Esperanza Spalding poses backstage with the award for best new artist at the 53rd annual Grammy Awards on Sunday, Feb. 13, 2011, in Los Angeles.
(AP Photo/Jae C. Hong)
By Joy Childs
Sentinel Contributing Writer
By far, the biggest news in jazz this week is bassist, singer and composer Esperanza Spalding’s much-deserved best new artist GRAMMY(r) award. You’d have to go back to 1963 to find a ‘hybrid’ jazz/pop winner in this category-and that would be The Swingle Singers. There have been no other jazz winners-Spalding is officially the first-though there have been nominations: Astrud Gilberto and Antonio Carlos Jobim in 1964, Lana Campbell in 1967 and The Brecker Brothers in 1975.
A list of the five artists nominated in this category in descending order of who was most likely to win the GRAMMY might have been something like this: #1, pop sensation and Usher’s 16-year-old protégé, Justin Bieber; #2, hip-hop phenom Drake; and #3 and #4, Florence + the Machine the Mumford Brothers, or vice versa.
Undoubtedly, Spalding would have been a very distant #5.
So at Sunday’s 53rd annual awards show at the Staples Center, when presenters John Legend and Jewel announced, “. . . and the best new artist is . . .,” instead of the name everyone expected-Justin Bieber, it was, well, the BEST NEW ARTIST-Esperanza Spalding.
Since that announcement, the stuff has hit the Twittering fan. There has been a crush of vitriolic tweets, most of it, it would appear, coming from Bieber fan-atics. One of the more popular, tamer tweets goes:
Justin: Knock knock!
Esperanza: Who’s there?
Justin: Esperanza Spalding.
Esperanza: Esperanza Spalding who?
Towards the other extreme have been, “JUSTIN BIEBER DESERVED IT GO DIE IN A HOLE. WHO THE HECK ARE YOU ANYWAY?” And that’s not even the worst.
But why all the hatin’ of this petite, multiracial 26-year-old jazz phenom? On its Web site, The Recording Academy, which awards the GRAMMYs, notes the following:
“A GRAMMY is awarded by The Recording Academy’s voting membership to honor excellence in the recording arts and sciences. It is truly a peer honor, awarded by and to artists and technical professionals for artistic or technical achievement, not sales or chart positions . . .
The process begins with members and record companies submitting entries, which are then screened for eligibility and category placement. The Academy’s voting members [Note: There are 12,000 of them], all involved in the creative and technical processes of recording, then participate in (1) the nominating process that determines the five finalists in each category; and (2) the final voting process which determines the GRAMMY winners. . .”
As for the best new artist GRAMMY, The Recording Academy literature states that it goes to “a new artist who releases, during the Eligibility Year, the first recording which establishes the public identity of that artist.”
Let’s break that down. If the award is for the “best” artist, then it would have to be Spalding. And the GRAMMY voters obviously went for the plain meaning of those words: Here’s a jazz artiste who not only plays the double bass but also one who’s a gifted singer, a composer of original compositions in all jazz genres and, since she graduated from the Berklee School of Music, a teacher of her instrument. She’s played for President Obama, more than once. And she’s just 26.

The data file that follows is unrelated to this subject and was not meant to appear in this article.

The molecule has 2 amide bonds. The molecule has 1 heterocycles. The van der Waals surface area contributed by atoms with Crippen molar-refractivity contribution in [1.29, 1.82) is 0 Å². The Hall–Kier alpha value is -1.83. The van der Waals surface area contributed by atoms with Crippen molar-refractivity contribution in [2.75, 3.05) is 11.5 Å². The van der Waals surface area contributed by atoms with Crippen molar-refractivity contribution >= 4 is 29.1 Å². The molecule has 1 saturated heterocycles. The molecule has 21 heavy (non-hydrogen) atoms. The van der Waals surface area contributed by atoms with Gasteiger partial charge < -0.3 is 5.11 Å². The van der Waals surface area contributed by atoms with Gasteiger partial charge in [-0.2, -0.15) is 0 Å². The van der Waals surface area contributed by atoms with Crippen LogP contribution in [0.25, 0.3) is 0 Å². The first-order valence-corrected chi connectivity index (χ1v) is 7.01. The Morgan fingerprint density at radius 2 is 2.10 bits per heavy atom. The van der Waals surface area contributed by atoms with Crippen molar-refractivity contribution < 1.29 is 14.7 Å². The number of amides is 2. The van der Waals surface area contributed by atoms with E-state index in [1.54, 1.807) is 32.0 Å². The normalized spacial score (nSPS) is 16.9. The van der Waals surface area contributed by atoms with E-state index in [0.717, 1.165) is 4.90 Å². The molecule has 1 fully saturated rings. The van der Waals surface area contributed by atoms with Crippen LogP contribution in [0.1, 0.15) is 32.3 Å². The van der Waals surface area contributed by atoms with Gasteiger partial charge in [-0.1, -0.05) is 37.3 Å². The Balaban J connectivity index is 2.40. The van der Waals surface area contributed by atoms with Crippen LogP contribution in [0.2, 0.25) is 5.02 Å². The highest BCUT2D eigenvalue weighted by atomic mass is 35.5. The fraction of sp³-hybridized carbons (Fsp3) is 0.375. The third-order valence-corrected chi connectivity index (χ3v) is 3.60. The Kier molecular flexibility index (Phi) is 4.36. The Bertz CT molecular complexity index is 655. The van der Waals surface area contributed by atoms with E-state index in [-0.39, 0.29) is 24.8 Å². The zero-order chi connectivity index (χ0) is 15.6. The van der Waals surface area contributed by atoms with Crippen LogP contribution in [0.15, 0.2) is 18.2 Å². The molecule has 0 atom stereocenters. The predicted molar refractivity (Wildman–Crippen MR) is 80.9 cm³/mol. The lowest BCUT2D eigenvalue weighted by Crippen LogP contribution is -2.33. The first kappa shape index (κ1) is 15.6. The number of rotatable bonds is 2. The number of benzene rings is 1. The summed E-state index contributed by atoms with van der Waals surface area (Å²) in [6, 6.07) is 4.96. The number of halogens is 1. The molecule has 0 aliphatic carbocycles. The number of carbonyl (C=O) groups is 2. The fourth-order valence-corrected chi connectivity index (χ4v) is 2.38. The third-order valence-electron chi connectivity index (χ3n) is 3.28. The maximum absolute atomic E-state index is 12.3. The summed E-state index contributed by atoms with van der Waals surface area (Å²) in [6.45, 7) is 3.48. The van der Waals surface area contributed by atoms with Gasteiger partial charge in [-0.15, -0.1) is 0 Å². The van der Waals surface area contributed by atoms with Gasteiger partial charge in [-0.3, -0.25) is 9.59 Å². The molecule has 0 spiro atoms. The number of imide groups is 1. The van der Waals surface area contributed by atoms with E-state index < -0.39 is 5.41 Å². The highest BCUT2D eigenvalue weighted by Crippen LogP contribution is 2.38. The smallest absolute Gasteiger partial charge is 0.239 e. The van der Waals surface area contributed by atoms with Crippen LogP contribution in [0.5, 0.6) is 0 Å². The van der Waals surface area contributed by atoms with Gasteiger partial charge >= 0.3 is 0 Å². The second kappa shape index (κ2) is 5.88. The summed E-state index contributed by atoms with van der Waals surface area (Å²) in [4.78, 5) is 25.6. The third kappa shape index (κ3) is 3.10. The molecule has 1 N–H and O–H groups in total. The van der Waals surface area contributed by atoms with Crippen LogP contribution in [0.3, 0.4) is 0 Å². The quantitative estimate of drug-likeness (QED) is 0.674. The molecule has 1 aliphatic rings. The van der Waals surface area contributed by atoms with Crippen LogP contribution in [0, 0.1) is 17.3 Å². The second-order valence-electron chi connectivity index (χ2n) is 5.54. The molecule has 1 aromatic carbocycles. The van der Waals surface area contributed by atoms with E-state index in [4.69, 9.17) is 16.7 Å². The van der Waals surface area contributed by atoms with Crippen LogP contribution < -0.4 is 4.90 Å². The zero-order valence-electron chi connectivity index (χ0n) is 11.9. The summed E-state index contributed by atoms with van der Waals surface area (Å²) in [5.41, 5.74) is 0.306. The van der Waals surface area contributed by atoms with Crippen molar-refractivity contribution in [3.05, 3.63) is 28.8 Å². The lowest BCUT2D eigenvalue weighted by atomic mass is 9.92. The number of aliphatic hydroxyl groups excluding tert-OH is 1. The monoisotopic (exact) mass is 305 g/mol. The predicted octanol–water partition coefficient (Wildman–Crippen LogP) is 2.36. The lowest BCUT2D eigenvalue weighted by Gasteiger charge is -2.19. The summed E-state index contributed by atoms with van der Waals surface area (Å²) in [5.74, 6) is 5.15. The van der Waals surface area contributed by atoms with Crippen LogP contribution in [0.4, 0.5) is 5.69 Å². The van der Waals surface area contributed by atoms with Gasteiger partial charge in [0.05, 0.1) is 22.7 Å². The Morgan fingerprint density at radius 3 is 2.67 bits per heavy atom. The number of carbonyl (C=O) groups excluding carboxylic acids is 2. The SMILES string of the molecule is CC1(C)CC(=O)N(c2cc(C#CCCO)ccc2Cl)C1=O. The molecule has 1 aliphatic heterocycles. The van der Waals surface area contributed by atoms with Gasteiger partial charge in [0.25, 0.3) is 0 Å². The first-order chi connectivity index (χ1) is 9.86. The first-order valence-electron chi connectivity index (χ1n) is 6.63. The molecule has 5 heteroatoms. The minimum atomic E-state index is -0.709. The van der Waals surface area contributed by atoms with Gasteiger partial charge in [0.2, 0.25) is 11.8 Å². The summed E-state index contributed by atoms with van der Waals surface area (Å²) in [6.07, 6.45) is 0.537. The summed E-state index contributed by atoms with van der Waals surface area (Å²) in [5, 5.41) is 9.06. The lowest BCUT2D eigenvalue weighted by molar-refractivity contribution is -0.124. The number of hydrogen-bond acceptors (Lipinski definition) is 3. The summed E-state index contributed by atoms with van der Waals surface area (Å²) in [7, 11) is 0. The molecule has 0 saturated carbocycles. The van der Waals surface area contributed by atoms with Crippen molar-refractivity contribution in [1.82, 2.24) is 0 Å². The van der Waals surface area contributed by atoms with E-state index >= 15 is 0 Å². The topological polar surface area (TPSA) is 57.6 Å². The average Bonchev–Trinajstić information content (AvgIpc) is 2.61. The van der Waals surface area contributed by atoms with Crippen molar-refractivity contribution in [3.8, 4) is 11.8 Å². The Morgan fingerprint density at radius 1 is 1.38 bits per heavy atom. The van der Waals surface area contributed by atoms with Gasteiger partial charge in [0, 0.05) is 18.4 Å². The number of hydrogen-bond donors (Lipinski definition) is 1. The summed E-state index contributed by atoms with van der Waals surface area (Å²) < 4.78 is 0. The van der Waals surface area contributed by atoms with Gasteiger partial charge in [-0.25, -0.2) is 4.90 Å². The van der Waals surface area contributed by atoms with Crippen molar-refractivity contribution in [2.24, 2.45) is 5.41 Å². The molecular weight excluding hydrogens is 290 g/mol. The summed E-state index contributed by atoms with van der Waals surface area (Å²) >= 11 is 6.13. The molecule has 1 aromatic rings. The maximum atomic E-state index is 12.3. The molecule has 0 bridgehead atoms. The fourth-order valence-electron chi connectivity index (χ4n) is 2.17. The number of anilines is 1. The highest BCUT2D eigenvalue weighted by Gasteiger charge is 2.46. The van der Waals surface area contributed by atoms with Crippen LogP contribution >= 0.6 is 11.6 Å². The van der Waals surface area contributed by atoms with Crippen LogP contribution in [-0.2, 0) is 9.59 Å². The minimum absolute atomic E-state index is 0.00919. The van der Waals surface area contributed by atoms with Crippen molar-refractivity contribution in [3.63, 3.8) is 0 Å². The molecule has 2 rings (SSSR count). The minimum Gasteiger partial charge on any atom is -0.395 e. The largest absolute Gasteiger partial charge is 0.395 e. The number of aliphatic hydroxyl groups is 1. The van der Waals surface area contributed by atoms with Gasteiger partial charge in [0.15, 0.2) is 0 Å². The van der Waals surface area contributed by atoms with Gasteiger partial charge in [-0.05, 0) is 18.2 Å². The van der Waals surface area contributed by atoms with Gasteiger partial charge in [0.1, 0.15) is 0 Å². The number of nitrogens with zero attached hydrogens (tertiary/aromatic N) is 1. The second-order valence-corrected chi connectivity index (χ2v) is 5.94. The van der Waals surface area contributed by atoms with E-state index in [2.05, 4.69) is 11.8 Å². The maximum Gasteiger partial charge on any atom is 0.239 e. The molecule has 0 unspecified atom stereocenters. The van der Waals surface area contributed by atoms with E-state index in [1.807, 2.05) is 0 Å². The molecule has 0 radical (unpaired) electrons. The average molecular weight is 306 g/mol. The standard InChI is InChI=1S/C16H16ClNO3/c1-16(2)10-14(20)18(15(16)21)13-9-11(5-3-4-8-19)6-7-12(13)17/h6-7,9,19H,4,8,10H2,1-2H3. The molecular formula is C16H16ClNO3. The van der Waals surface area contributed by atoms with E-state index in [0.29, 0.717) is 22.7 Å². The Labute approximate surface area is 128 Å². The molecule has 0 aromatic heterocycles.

All nominations were for albums released from September 1, 2009, to September 30, 2010. So the only possible nit is that Spalding’s debut CD, a solo venture, was released in 2006. But did The Recording Academy members, the GRAMMY voters-anyone? raise their hand in protest? Nah.
When Spalding’s name was announced, the degree of surprise on her face was matched by the degree of shock on Bieber’s. There was lightweight, stunned applause as a stunned Spalding exclaimed with GRAMMY statue in hand, “Wow, thanks for even nominating me!”
Let’s remember the GRAMMY is not a popularity contest: No where is ‘most popular artist’ a criterion for winning a GRAMMY. That’s the people’s choice awards, people.
Jazz, fan-atics, let’s show up in droves when she plays at USC’s Bovard Auditorium on Saturday, February 26, and let her know why she was nominated-and why she won.
Swingin’ ’round Town . . .
. . . With Eric Reed
He was born in Philadelphia, PA, where his earliest piano talents were showcased at his father’s church. When Reed’s family came to Los Angeles in the early 1980s, he went to Gage Middle School, Westchester Senior High School and California State University at Northridge before dropping out to play with Wynton Marsalis. He’s played in the courts of jazz royalty: A short list includes Freddie Hubbard, Joe Henderson and Dianne Reeves. He counts Ahmad Jamal, McCoy Tyner and Art Tatum as among his greatest mentors.
The jazz pianist’s newest CD, “The Dancing Monk,” comes out on February 22. The bulk of it is his renditions of Thelonious Monk tunes, though the title track is his original composition. He and his band-Hamilton Price (bass), Jacques Lesure (guitar) and Kevin Kanner (drums)-will be playing tunes from that CD and some of Reed’s other 10-plus CDs as a leader and sideman.
The Eric Reed Quartet performs on Thursday, March 3, at Vibrato Grill, 2930 Beverly Glen Circle, Bel Air, CA. 3 sets at approximately 6:30, 8 and 9:30 p.m.
. . . and With Harold Land Jr.
The pianist-who’s had gigs as diverse as touring with Marvin Gaye and Freddie Hubbard and teaching piano-will show off his formidable stylings when he performs at the recently opened Barbara Morrison Performing Arts Center on Sunday, February 20, at 8 p.m. He’ll be ably aided by Edwin Livingston on bass and Land Richards on drums.
The Harold Land Jr. Trio performs at the Center, located at 4305 Degnan Blvd. in Leimert Park. Tickets are available at www.barbaramorrison.com or from the lady of jazz herself at (323) 296-BARB (2272). Buy 323-296-Barb (2272) BMPAC